"Oh clap your hands, all ye people!
Shout unto the Lord with the voice of a trumpet!"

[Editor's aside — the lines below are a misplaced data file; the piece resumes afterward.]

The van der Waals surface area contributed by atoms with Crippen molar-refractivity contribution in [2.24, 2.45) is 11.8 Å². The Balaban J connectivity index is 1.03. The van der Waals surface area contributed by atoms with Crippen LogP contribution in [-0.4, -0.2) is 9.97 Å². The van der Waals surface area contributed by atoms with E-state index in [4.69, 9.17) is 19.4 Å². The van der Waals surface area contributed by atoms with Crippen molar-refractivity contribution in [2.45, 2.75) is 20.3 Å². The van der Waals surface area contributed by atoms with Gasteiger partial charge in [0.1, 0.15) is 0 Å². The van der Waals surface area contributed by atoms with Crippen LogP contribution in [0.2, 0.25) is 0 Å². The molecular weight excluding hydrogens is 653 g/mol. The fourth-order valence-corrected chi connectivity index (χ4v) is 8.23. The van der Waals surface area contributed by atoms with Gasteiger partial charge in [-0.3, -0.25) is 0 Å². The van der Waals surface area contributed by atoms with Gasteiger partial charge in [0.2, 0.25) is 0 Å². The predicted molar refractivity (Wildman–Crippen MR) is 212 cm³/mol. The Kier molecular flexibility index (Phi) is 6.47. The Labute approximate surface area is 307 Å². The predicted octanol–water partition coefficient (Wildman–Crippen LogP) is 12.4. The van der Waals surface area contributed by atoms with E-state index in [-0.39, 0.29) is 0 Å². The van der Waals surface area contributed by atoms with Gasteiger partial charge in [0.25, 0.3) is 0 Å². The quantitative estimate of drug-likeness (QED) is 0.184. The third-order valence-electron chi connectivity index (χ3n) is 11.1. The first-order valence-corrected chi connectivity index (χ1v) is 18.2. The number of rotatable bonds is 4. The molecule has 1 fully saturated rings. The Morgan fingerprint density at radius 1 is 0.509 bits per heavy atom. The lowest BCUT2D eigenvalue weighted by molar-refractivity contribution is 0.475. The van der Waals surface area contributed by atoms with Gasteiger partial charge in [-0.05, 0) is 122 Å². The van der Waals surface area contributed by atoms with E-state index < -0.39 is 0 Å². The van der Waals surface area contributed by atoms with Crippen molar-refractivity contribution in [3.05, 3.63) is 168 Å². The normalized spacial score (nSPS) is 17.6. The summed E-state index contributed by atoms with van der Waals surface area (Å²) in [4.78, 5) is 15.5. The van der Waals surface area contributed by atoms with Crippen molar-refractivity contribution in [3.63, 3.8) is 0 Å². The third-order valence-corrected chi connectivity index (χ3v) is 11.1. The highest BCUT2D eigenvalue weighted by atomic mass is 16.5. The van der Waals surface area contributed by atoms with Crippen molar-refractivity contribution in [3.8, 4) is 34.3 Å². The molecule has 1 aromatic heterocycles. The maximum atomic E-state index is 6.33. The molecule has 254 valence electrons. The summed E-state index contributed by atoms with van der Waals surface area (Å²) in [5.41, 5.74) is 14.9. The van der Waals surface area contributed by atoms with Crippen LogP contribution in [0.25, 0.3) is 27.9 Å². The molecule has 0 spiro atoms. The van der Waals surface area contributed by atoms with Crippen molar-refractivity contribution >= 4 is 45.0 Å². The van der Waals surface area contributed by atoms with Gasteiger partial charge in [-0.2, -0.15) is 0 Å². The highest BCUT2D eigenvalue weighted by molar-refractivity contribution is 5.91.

Born in New Orleans in 1911, Mahalia Jackson grew up in a shotgun home shared by 13 people. Raised by her Aunt Duke after her mother died in 1917, economic circumstances forced Jackson to quit school and work at home when she was in fourth grade. Her earliest influences were the sights and sounds of Uptown New Orleans: banana steamships on the Mississippi River, acorns roasting in Audubon Park, hot jazz bands, the beat-driven music of the Sanctified Church, and Bessie Smith's bluesy voice wafting from her cousin Fred's record player. But Jackson found her greatest inspiration at Mt. Moriah Baptist Church, where she sang on Wednesday, Friday, and four times on Sunday. Even at age 12, her powerful voice could be heard all the way to the end of the block. "You going to be famous in this world and walk with kings and queens," said her Aunt Bell, predicting an illustrious future for a voice that would change the face of American music, empower the Civil Rights movement, and bring Mahalia Jackson worldwide renown.